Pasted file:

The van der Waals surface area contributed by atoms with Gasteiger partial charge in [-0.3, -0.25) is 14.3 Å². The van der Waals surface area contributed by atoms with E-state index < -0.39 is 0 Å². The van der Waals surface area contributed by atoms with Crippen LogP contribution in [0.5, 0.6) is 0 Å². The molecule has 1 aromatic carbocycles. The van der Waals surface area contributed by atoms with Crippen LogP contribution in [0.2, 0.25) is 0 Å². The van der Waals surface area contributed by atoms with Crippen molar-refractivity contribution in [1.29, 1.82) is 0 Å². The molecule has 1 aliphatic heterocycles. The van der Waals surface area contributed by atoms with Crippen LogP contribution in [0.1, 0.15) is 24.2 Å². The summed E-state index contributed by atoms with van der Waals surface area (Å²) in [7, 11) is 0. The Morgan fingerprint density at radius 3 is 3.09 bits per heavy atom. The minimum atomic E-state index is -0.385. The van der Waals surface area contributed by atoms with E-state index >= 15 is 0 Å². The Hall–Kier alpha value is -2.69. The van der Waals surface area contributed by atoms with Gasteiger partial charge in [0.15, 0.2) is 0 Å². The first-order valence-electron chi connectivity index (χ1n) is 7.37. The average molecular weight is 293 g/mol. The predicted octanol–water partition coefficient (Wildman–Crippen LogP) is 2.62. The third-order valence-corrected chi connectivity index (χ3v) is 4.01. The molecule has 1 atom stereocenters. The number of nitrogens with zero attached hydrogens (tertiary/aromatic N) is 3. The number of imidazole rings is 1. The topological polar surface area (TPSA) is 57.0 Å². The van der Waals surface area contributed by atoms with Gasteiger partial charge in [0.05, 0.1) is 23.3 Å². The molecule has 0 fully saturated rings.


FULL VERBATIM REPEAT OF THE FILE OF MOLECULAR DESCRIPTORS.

The van der Waals surface area contributed by atoms with Gasteiger partial charge in [-0.3, -0.25) is 14.3 Å². The van der Waals surface area contributed by atoms with E-state index < -0.39 is 0 Å². The van der Waals surface area contributed by atoms with Crippen LogP contribution in [0.5, 0.6) is 0 Å². The molecule has 1 aromatic carbocycles. The van der Waals surface area contributed by atoms with Crippen LogP contribution in [0.2, 0.25) is 0 Å². The van der Waals surface area contributed by atoms with Crippen molar-refractivity contribution in [1.29, 1.82) is 0 Å². The molecule has 1 aliphatic heterocycles. The van der Waals surface area contributed by atoms with Crippen LogP contribution in [0.1, 0.15) is 24.2 Å². The summed E-state index contributed by atoms with van der Waals surface area (Å²) in [7, 11) is 0. The Morgan fingerprint density at radius 3 is 3.09 bits per heavy atom. The minimum atomic E-state index is -0.385. The van der Waals surface area contributed by atoms with E-state index >= 15 is 0 Å². The Hall–Kier alpha value is -2.69. The van der Waals surface area contributed by atoms with Gasteiger partial charge in [0.15, 0.2) is 0 Å². The first-order valence-electron chi connectivity index (χ1n) is 7.37. The average molecular weight is 293 g/mol. The predicted octanol–water partition coefficient (Wildman–Crippen LogP) is 2.62. The third-order valence-corrected chi connectivity index (χ3v) is 4.01. The molecule has 1 atom stereocenters. The number of nitrogens with zero attached hydrogens (tertiary/aromatic N) is 3. The number of imidazole rings is 1. The topological polar surface area (TPSA) is 57.0 Å². The van der Waals surface area contributed by atoms with Gasteiger partial charge in [0.05, 0.1) is 23.3 Å². The molecule has 0 fully saturated rings.